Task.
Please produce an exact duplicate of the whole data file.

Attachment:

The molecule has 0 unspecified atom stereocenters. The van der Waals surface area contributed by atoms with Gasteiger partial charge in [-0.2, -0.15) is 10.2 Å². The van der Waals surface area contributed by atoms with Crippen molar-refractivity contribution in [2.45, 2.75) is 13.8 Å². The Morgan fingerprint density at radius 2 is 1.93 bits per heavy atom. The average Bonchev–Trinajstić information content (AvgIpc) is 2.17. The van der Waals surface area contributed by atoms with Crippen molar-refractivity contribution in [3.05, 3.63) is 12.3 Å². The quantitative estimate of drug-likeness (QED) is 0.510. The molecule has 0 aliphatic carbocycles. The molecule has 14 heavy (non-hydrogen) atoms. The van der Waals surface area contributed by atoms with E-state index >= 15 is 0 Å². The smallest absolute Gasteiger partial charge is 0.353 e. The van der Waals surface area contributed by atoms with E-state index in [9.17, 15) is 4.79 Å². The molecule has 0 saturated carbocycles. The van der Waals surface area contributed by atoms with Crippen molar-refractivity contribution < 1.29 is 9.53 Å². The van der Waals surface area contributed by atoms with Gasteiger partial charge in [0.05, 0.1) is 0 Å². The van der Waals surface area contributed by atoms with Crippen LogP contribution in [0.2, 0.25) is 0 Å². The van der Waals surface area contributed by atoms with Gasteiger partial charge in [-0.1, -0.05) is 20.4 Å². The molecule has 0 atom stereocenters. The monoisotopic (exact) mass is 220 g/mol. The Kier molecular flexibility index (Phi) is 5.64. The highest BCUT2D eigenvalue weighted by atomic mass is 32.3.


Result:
The molecule has 0 unspecified atom stereocenters. The van der Waals surface area contributed by atoms with Gasteiger partial charge in [-0.2, -0.15) is 10.2 Å². The van der Waals surface area contributed by atoms with Crippen molar-refractivity contribution in [2.45, 2.75) is 13.8 Å². The Morgan fingerprint density at radius 2 is 1.93 bits per heavy atom. The average Bonchev–Trinajstić information content (AvgIpc) is 2.17. The van der Waals surface area contributed by atoms with Crippen molar-refractivity contribution in [3.05, 3.63) is 12.3 Å². The quantitative estimate of drug-likeness (QED) is 0.510. The molecule has 0 aliphatic carbocycles. The molecule has 14 heavy (non-hydrogen) atoms. The van der Waals surface area contributed by atoms with E-state index >= 15 is 0 Å². The smallest absolute Gasteiger partial charge is 0.353 e. The van der Waals surface area contributed by atoms with E-state index in [9.17, 15) is 4.79 Å². The molecule has 0 saturated carbocycles. The van der Waals surface area contributed by atoms with Crippen molar-refractivity contribution < 1.29 is 9.53 Å². The van der Waals surface area contributed by atoms with Gasteiger partial charge in [0.05, 0.1) is 0 Å². The van der Waals surface area contributed by atoms with Crippen LogP contribution in [0.2, 0.25) is 0 Å². The van der Waals surface area contributed by atoms with Gasteiger partial charge in [-0.1, -0.05) is 20.4 Å². The molecule has 0 atom stereocenters. The monoisotopic (exact) mass is 220 g/mol. The Kier molecular flexibility index (Phi) is 5.64. The highest BCUT2D eigenvalue weighted by atomic mass is 32.3.